Fielden Emigrant to America - William Fielden

So how did the Fielden name end up on the other side of the Atlantic? There seems to be a man called William Fielden involved in this.  Douglas Wilson gives us the beginning of the tale:-

This brief account of a life is taken from patient research by Marvel Fielden, Lawrence Fielden, Keith Fielden and Frances Fielden Eppley.  She brought together the main facts in a sketch written in 2000 that followed and extended the history outlined in Marvel’s "The Fielden Stream of 1991". It remains possible that the William Fielden described was in fact two (or more) individuals of this name:  Common sense would seem to indicate they are just one man, whom we may call ”our William”, since we in Todmorden share him with his descendants in America.

On 5 September 1709, as recorded in the Quaker registers, there was born in Todmorden a William Fielden.  He was the youngest child of Nicholas and Ann Fielden, then living as tenants at Todmorden Hall, along with Nicholas’s brother John, who in 1715 purchased the house and estate from the Radcliffe family.  William’s mother died in 1712, his father died in 1714 and his elder brother, Nicholas, in 1729.  The next summer aged 20, William left Todmorden to marry fellow Quaker Mary Armistead from Settle and to set up with her as a grocer in Colne.  He would have had capital from his Todmorden family to assist in this venture and the couple appeared to have a settled family life.  Four children were born between September 1731 and May 1737.

However the Quaker records spell out trouble in the family; William being accused by his co-religionists of disorderly conduct, drunkenness and failure to pay his debts.  After 1737, our William disappears from the records in England and at the weddings of his children in the 1750s he is twice referred to as deceased.  We assume this may mean that his family either did not know or no longer cared whether he was alive or dead.  His wife Mary had a son born outside marriage in Colne in 1744, but remained in the Quaker faith until her death in 1788 aged 82.

We know that our William’s death was not known for certain in England, because in1779, on the death of Abraham Fielden of Todmorden Hall, the trustees reported that they were unable to pay sums due to William because he was  "if living, beyond the seas".  At that time "beyond the seas" would indicate the Americas.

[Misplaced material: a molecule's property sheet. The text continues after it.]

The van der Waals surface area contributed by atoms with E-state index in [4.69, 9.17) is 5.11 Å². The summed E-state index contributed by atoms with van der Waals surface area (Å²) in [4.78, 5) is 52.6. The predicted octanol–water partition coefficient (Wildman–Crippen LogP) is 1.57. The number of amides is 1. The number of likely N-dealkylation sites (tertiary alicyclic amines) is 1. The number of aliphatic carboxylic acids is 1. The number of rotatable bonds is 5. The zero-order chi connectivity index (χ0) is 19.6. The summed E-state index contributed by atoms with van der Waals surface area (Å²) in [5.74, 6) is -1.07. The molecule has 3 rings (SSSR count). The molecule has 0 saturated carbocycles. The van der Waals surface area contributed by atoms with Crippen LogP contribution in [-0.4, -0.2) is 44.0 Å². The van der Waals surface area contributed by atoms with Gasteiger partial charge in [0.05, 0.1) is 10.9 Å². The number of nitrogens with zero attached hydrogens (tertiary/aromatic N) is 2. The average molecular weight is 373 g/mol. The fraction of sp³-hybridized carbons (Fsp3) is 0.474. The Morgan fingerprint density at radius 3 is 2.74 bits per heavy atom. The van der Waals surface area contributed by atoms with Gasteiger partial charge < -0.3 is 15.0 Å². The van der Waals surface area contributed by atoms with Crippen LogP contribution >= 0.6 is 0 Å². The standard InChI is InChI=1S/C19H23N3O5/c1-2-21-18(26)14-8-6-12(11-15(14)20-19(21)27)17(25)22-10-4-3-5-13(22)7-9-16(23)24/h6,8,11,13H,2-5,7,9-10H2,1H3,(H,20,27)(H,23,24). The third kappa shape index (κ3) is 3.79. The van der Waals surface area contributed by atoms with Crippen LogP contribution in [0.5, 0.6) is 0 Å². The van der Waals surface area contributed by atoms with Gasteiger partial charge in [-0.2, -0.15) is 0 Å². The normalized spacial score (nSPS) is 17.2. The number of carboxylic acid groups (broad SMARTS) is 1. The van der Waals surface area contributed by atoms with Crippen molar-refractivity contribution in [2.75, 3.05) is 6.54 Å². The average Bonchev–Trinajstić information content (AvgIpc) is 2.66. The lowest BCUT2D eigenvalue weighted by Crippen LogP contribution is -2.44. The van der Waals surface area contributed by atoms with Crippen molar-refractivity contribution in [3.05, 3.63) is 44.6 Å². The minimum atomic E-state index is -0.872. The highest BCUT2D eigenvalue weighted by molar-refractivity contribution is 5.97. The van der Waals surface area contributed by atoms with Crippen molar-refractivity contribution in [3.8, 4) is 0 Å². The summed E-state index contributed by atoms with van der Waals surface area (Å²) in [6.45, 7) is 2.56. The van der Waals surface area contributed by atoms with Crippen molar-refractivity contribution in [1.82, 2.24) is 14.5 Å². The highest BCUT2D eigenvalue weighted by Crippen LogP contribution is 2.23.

The scene now shifts to the eastern seaboard of America.  His Majesty's (George II) Ships Shrewsbury and Kent served there as army transports in the years 1740 to 1742 and there are  surviving muster rolls that list William Fielding as a private in the Second Battalion of His Majesty’s American Regiment of Foot.  Then on 4 November 1751, William Fielden signs as witness to a will executed on that day in Anson County, North Carolina.  Thereafter in Anson, a county on the Atlantic coast, William Fielden appears as a witness to land transactions between 1756 and 1768 and from 1770 to 1775 there are land grants to William Fielden himself.


In 1763 William Feilden was appointed Township Constable in Anson County and on 28 April 1768, along with 98 other men of Anson County, William Fielden signed the Regulator Protest Paper to the Colonial Governor deploring unfair taxation in the colony, an early indicator of rising opposition to English rule.

There is no record of any marriage by William in North Carolina, or of the birth of children to him.  There has however surfaced records of two sons at least, from the evidence of the land grants.  In the revolutionary war William Fielding and his sons, William and John, were enlisted in the Militia, as all men over 16 were obliged to do, and they were
included in the motley of 137 militiamen sent from Anson County to fight at the Battle of Charles Town (now Charlston) in North Carolina in May 1780.  When the town fell to the English, on 12 May, 6000 prisoners were taken back to New York and kept in squalid conditions on the English prison ship Jersey in New York Harbour.  Hundreds died from disease and starvation and were buried, unrecorded except for the testimony of survivors, in shallow sandy graves on the shore or just thrown overboard.

Our William, then aged 70, was most probably one of such victims, since there is no further record of him in Anson County or elsewhere.  His sons however survived and, moving in course of time over the Appalachian Mountains to Tennessee,
founded there the extensive lines of healthy Fieldens recorded in part in The Fielden Stream.

The history just summarized surpasses any soap opera in its variety of themes. Whether indeed it is the story of just one man will eventually be proved or disproved by DNA testing. In the meantime his life and death are indicators of the famed Fielden independence of thought and action.

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